Healthy, no bake “Chocolate” truffles with secret Middle Eastern ingredient!

The holidays are just bursting with dangerous goodies that taste fabulous but really offer little nutritional value. I listen in awe to my mother’s stories of her childhood: “Blanche, chocolate was a luxurious rarity, so we often snacked on dates for dessert.” I realized she was on to something. When I just want some chocolate without any guilt I make these almond date “truffles,” which satisfy my craving with just a hint of cocoa. An old Arabic legend tells of the date palm’s creation: “After God had finished molding man from earth; He took the remaining material and shaped it into a date palm which he placed in the garden of paradise.” Besides its beauty, the date palm had vital importance in the pre- modern economy of the Arab worlds, and has been eaten and enjoyed by man for over 7000 years. Fast forward to today, and people of the Middle East eat dates by themselves with Arabic coffee to take an edge off the bitterness. Arabs also drink the syrup pressed from dates and use the fruit in a variety of desserts.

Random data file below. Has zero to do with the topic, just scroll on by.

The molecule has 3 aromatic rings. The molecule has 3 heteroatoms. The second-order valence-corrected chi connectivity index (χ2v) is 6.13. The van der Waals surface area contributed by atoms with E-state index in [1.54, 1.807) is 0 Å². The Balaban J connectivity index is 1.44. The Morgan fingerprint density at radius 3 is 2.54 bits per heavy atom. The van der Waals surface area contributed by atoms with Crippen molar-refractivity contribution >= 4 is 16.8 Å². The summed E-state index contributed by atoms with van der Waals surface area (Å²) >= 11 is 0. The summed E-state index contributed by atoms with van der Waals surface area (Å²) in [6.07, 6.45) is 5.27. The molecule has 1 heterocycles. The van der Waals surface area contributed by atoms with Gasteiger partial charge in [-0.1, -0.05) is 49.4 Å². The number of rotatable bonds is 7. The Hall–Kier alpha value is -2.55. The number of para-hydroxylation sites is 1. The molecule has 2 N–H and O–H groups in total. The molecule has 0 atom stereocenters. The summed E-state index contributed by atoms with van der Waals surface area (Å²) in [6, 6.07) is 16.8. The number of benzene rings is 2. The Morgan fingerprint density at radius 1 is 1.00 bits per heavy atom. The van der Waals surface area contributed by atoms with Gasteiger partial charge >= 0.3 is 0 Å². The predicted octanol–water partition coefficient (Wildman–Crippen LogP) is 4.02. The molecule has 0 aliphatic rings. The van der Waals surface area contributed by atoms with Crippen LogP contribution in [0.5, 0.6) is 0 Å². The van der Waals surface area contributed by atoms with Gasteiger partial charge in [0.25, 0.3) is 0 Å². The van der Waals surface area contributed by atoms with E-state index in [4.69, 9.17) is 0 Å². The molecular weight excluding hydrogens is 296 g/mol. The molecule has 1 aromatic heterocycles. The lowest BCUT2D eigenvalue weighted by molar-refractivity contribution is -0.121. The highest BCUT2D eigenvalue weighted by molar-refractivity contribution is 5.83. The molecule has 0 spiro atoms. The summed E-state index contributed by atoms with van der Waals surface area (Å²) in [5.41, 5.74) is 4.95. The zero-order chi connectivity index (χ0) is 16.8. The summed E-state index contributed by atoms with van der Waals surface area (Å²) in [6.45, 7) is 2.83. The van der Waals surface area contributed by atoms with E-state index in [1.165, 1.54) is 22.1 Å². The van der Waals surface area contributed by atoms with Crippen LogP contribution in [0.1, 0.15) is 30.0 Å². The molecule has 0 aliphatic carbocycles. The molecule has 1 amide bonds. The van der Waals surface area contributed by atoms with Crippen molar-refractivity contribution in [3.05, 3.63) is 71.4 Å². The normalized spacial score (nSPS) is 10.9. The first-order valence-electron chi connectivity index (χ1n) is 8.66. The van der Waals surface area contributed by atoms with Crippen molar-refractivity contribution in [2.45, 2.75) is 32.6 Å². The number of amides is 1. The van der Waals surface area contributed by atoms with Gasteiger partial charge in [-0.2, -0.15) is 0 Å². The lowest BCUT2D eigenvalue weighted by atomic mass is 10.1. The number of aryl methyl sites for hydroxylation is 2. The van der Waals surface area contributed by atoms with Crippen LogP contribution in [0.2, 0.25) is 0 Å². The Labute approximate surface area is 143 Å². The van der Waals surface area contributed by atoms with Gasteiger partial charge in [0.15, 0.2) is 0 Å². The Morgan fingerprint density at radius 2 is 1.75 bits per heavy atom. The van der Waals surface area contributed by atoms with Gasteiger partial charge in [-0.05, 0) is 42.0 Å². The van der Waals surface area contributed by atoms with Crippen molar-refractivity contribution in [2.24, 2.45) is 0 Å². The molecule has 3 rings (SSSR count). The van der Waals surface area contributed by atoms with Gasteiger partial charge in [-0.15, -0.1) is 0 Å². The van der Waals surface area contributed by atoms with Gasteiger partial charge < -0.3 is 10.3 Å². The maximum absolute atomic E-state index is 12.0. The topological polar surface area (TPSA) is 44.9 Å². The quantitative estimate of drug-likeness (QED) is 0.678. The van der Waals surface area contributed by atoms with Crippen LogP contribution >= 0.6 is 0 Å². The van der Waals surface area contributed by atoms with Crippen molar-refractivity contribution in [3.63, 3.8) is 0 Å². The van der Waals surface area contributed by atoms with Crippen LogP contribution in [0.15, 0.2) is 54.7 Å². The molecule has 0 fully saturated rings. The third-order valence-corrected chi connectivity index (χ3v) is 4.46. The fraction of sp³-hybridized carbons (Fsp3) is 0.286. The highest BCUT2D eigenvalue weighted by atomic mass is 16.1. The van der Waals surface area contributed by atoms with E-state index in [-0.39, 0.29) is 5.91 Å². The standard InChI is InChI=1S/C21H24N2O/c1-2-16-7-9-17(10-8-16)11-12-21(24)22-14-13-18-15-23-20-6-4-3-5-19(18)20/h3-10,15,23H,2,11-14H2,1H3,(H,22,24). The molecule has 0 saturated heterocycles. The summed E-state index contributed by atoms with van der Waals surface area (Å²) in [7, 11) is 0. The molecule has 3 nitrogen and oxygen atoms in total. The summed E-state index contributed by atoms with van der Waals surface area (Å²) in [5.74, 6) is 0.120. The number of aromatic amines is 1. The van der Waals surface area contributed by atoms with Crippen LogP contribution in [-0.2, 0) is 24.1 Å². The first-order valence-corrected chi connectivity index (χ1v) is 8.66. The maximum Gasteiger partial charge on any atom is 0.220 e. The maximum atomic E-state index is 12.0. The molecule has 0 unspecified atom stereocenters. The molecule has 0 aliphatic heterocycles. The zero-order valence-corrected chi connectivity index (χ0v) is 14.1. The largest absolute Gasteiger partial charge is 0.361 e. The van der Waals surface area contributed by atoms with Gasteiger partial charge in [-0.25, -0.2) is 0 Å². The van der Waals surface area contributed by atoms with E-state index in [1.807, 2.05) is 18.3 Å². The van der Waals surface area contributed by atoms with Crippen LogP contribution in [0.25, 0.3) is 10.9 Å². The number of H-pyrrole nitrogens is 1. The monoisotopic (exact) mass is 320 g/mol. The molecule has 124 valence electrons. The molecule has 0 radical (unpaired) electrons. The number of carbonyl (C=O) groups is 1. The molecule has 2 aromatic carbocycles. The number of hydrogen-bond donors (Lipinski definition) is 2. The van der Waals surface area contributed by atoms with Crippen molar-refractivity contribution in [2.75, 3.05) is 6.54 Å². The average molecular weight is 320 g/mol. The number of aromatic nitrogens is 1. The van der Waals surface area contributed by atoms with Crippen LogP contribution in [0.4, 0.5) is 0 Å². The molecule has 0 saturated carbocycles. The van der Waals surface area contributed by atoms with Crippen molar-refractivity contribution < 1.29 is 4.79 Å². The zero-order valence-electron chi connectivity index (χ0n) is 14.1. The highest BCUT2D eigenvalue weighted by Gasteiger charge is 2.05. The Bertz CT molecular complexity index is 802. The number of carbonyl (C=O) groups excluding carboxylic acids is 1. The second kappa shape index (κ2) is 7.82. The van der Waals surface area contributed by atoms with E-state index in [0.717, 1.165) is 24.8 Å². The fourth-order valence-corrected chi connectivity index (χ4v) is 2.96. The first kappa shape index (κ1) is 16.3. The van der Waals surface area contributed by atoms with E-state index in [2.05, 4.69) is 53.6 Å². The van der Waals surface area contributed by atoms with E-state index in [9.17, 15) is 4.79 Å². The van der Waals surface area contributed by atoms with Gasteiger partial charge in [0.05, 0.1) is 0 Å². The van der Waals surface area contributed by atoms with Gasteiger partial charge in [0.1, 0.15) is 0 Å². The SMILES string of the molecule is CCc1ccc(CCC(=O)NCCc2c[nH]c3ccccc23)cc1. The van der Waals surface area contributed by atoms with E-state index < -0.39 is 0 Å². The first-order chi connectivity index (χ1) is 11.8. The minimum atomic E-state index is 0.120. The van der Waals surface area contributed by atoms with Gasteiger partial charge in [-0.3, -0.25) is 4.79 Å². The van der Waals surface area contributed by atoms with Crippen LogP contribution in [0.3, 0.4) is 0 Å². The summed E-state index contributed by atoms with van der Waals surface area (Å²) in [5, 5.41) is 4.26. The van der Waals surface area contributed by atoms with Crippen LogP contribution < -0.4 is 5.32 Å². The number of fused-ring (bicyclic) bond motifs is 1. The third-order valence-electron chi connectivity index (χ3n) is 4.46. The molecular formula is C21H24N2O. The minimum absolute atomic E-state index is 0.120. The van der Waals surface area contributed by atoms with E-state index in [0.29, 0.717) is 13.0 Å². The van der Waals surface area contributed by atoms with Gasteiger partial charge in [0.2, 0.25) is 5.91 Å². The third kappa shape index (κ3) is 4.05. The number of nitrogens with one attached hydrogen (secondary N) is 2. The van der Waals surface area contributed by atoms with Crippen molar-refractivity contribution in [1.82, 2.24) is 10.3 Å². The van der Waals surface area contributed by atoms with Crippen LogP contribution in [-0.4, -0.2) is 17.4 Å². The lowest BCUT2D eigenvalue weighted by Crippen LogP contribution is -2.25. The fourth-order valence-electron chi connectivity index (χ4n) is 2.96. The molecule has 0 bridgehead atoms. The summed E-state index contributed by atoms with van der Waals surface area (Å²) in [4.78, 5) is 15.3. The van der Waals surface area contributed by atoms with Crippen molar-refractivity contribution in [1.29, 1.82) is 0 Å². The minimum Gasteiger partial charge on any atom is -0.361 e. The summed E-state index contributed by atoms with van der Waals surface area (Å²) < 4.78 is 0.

Date Almond Truffles are my modern interpretation of this ancient treat. I give these date balls to my kids whenever they ask for chocolate, and they love it, saying they taste like “little smooth rounds of brownie batter.” Dates are also a great source or magnesium, potassium, and fiber so they pack a nutritional punch alongside their deliciousness. Throw in the almond butter and you also reap the nutritional benefits of vitamin E, protein and more fiber.I like to pop one of these in my mouth before an intense workout for energy, or put a couple in my purse before hitting the festive parties. They are my portable desserts that prevent me from diving face first into the chocolate fondue! Here is my video tutorial for how to make this easy confection:

4 thoughts on “Healthy, no bake “Chocolate” truffles with secret Middle Eastern ingredient!

  1. I remember there was a dessert that look liked this that my aunt used to make, that was not rahat lokum. I just cannot remember what she called them in Arabic. Any ideas? I’ve been looking on google for a while.

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